I'm pretty secure in the belief that you won't see another murder mystery this year like Three Monkeys. Winner of the prize for best director at the 2008 Cannes Film Festival, the latest from Turkish filmmaker Nuri Bilge Ceylan combines three disparate elements to form something with a beauty and tension unto itself.

I'm pretty secure in the belief that you won't see another murder mystery this year like Three Monkeys. Winner of the prize for best director at the 2008 Cannes Film Festival, the latest from Turkish filmmaker Nuri Bilge Ceylan combines three disparate elements to form something with a beauty and tension unto itself.

The first is the genre tale, co-written by Ceylan and his wife-collaborator Ebru. It tracks the downward moral spiral set into motion when Eyup (Yavuz Bingol), a driver for a low-level politician, agrees to take the rap for his boss' hit-and-run homicide.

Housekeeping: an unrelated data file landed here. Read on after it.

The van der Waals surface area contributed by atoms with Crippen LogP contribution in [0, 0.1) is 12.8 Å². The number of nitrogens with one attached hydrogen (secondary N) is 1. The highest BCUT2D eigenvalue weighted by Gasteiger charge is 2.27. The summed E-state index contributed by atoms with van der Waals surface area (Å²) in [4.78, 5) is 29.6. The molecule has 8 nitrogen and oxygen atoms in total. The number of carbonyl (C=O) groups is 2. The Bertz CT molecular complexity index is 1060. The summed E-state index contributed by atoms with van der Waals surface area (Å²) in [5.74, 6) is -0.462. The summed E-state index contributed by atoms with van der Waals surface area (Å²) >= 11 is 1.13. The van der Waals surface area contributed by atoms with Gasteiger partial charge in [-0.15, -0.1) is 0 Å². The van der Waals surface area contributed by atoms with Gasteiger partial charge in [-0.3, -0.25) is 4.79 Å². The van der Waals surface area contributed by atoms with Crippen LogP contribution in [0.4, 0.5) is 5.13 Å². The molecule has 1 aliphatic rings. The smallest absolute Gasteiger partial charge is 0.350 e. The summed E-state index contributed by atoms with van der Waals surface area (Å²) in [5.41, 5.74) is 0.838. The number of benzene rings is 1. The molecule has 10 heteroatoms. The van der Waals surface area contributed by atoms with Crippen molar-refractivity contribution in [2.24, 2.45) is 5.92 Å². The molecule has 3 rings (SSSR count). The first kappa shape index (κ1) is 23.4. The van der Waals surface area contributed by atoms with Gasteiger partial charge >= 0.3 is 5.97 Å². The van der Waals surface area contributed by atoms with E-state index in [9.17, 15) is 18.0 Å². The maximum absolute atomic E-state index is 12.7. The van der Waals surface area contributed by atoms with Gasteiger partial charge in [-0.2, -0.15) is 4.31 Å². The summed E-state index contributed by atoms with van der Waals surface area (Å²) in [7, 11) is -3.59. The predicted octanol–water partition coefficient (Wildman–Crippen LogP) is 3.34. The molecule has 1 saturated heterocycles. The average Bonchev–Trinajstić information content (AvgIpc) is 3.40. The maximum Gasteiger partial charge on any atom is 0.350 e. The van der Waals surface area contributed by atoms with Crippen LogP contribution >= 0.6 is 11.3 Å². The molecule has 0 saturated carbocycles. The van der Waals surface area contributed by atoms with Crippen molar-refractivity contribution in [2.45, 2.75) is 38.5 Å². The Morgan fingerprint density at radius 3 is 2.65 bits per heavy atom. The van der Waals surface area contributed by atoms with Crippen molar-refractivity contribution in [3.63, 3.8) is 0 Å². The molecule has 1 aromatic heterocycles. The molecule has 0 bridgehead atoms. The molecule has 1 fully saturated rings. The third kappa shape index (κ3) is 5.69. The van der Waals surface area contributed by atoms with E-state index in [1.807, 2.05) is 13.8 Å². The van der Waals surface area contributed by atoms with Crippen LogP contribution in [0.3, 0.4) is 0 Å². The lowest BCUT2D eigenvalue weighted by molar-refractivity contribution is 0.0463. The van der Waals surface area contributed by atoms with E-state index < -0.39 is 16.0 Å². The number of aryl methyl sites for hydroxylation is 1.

The mystery of this murder comes partly from the slow unveiling of how Eyup's decision has affected his wife and son in the months he's been in prison.

It also stems from Ceylan's classically minimal approach to sharing information. Things left unseen work with a mix of powerful close-ups and purposely frustrating wide shots to push those watching further and further on edge.

Lastly, and most effectively, Ceylan incorporates genuinely stunning cinematography that begs for big-screen viewing. Its raw, earthy color scheme and sense of grandeur recall Zack Snyder's 300, of all things, but here the look advances a thickening air of dread and corruption, not just cool aesthetics.